It is thus important that these foreign multinationals return to Greek small- and medium-sized enterprises through “compensatory” initiatives, the corresponding technological training of other workers (who are not hiring) in even simple digital skills.

In addition, the need to remove certain disincentives for business development was discussed. For example, the need to reduce advance tax is considered imperative as this measure penalizes development. Even more important is the possibility of increasing the rate of depreciation in mechanical equipment from 10% to 20% per year.

Finally, as an incentive for development, the position of the Union regarding marginal taxes was presented. More specifically, in a defined development context there may be a reduced general corporate profit tax (e.g. to 10%) for the additional profits recorded from one year to the next, possibly using the average of the last three or five years.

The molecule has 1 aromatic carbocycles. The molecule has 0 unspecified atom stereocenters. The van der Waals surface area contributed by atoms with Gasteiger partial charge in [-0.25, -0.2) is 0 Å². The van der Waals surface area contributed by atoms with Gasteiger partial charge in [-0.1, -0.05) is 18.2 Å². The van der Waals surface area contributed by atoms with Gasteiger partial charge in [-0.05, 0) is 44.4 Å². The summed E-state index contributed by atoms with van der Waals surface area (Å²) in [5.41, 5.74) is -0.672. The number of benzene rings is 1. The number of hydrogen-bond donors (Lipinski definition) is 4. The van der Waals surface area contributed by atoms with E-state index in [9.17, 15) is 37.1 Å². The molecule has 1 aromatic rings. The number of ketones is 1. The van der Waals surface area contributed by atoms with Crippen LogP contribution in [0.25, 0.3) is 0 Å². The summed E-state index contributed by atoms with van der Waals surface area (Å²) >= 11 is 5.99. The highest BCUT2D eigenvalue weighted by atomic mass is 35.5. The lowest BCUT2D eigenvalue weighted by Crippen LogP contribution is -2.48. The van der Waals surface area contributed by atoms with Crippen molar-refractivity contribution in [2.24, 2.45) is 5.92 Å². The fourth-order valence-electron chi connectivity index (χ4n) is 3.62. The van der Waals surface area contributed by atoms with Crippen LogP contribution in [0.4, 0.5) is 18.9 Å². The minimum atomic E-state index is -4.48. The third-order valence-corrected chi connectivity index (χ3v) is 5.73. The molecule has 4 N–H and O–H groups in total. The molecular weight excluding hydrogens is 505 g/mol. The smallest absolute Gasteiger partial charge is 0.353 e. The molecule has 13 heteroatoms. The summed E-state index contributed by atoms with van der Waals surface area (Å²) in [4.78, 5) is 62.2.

Also read: EFA GROUP | Christian Hatziminas: an “Internationally Growing Entrepreneur” in the EY Competition

Representatives of political parties, Mr. Manolis Kefalogiannis, Mr. Manolis Christodoulakis and Orestis Omran, attended and addressed a multitude of issues. Mr. Kefalogiannis referred, among other things, to new technologies and artificial intelligence, emphasizing also that Greece is moving along axes of European orientation, parliamentary character and free economy.